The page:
this world’s ugliness, this hour’s dead weight?

De Satan ou de Dieu, qu’importe? Ange ou Sirène,
Qu’importe, si tu rends, – fée aux yeux de velours,
Rythme, parfum, lueur, ô mon unique reine! –
L’univers moins hideux et les instants moins lourds?

The success of these translations may be judged by their rendering of the most celebrated poems, such as The Albatross, Correspondences, The Voyage, Meditation: Owen does not falter on any of these poems. Her Correspondences is the most delightful translation of that poem I have read; she is bold, here also, leaning on her affinity with the poet to judge when a changed expression is nonetheless a fine equivalent:

All nature is a temple. Words and cries
drift from her living pillars and arcades;
a thousand symbols throng those woods and glades
and watch us pass, with long-familiar eyes.

La Nature est un temple où de vivants piliers
Laissent parfois sortir de confuses paroles;
L’homme y passe à travers des fôrets de symboles
Qui l’observe avec des regards familiers.

Where others have wrestled with the literal meaning of ‘confuses paroles’ (literally, ‘confused words’), Owen translates the emotional element of confuses with the addition of ‘cries’. For the sake of mellifluous rhythm—a key element in the pleasure of Baudelaire’s poems—she adds ‘and arcades’ to ‘pillars’ and ‘and glades’ to ‘woods’, choosing, in each case, a word that recalls the mythological world of ancient Greece, present in so many of the poems. The forest of symbols through which men pass becomes a more active presence in Owen’s version, multiplied to ‘thousands’ that ‘throng’ about the passer-by; yet again, one suspects Baudelaire would have approved, sensitive as he was to all that may impinge on the solitary wanderer: city crowds, perfumes, the sunlit clarity of day. The poem’s final line is likewise a departure from other English versions, yet has a resonance that other versions lack; I will not cite it, but only urge the reader to look it up and judge for himself.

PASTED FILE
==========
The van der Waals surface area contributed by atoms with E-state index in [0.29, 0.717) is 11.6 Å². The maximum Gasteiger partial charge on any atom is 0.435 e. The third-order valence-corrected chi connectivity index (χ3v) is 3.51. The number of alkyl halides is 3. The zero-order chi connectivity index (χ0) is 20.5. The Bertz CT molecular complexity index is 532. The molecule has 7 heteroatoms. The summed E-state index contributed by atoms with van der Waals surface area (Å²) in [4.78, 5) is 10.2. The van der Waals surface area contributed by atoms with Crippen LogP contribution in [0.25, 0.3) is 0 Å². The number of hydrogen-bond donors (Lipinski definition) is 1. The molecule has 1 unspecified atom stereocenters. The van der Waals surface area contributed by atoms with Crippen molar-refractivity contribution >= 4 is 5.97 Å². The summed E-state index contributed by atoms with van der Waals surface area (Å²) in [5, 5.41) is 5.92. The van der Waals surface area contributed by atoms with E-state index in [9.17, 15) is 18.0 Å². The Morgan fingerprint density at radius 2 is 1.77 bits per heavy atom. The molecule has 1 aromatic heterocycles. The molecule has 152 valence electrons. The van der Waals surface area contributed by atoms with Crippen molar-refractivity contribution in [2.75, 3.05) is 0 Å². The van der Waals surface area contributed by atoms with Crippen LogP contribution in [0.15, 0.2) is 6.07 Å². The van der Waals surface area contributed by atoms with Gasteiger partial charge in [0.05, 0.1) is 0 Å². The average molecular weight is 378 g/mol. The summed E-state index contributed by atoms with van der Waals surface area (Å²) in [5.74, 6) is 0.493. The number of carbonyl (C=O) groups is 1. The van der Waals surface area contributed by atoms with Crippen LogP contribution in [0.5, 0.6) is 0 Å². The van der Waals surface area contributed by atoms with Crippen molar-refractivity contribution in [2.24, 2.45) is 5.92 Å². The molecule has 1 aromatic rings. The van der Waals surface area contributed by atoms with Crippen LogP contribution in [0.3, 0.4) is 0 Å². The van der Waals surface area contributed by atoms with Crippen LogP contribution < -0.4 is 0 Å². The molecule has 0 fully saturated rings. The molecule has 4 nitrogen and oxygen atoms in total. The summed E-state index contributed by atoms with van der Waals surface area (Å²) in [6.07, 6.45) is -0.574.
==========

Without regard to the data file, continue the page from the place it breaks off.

Read these translations for their boldness, yet affinity with a great poet; and read them for the impish joy that here and there comes through in a slangy choice of words, which, perfectly musical,  gives the poems a new and contemporary voice.


[i] Though in Sylvia Plath’s work there is many such a moment; and Plath, of course, had been a close reader of Baudelaire, as Harold Bloom reminds us (Sylvia Plath,  Bloom’s Literary Criticism: 2007). Meanwhile, advertising has tried to co-opt exclamatory language and existential intensity, cf.: Toyota’s ‘Oh what a feeling!’ and Coca Cola’s synaesthesic ‘Taste the feeling’ campaign, not to mention the exhortation to drink ‘Life’.

JUDITH BISHOP is a poet and professional linguist. Her first book, Event (Salt Publishing, 2007), won the Anne Elder award. Aftermarks appeared in the Rare Object Series from Vagabond Press in 2012. Interval (poems) will be completed this year. Judith lives with her family in Melbourne, Australia.